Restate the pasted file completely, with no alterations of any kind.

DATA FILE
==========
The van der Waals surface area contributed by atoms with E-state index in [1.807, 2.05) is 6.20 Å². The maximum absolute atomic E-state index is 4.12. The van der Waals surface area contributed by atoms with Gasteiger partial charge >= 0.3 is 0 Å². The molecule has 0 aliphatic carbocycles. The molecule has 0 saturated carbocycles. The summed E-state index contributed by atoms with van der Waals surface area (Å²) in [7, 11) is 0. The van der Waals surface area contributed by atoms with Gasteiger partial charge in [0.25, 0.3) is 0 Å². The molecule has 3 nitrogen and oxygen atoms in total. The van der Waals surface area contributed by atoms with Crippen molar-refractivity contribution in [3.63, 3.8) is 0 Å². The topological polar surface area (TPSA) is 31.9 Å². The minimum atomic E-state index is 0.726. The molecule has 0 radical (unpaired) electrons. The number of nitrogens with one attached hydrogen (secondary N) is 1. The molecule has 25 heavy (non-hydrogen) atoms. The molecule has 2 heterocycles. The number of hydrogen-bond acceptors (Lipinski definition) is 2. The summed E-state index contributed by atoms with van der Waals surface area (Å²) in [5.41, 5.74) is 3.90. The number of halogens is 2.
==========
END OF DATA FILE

The van der Waals surface area contributed by atoms with E-state index in [1.807, 2.05) is 6.20 Å². The maximum absolute atomic E-state index is 4.12. The van der Waals surface area contributed by atoms with Gasteiger partial charge >= 0.3 is 0 Å². The molecule has 0 aliphatic carbocycles. The molecule has 0 saturated carbocycles. The summed E-state index contributed by atoms with van der Waals surface area (Å²) in [7, 11) is 0. The van der Waals surface area contributed by atoms with Gasteiger partial charge in [0.25, 0.3) is 0 Å². The molecule has 3 nitrogen and oxygen atoms in total. The van der Waals surface area contributed by atoms with Crippen molar-refractivity contribution in [3.63, 3.8) is 0 Å². The topological polar surface area (TPSA) is 31.9 Å². The minimum atomic E-state index is 0.726. The molecule has 0 radical (unpaired) electrons. The number of nitrogens with one attached hydrogen (secondary N) is 1. The molecule has 25 heavy (non-hydrogen) atoms. The molecule has 2 heterocycles. The number of hydrogen-bond acceptors (Lipinski definition) is 2. The summed E-state index contributed by atoms with van der Waals surface area (Å²) in [5.41, 5.74) is 3.90. The number of halogens is 2.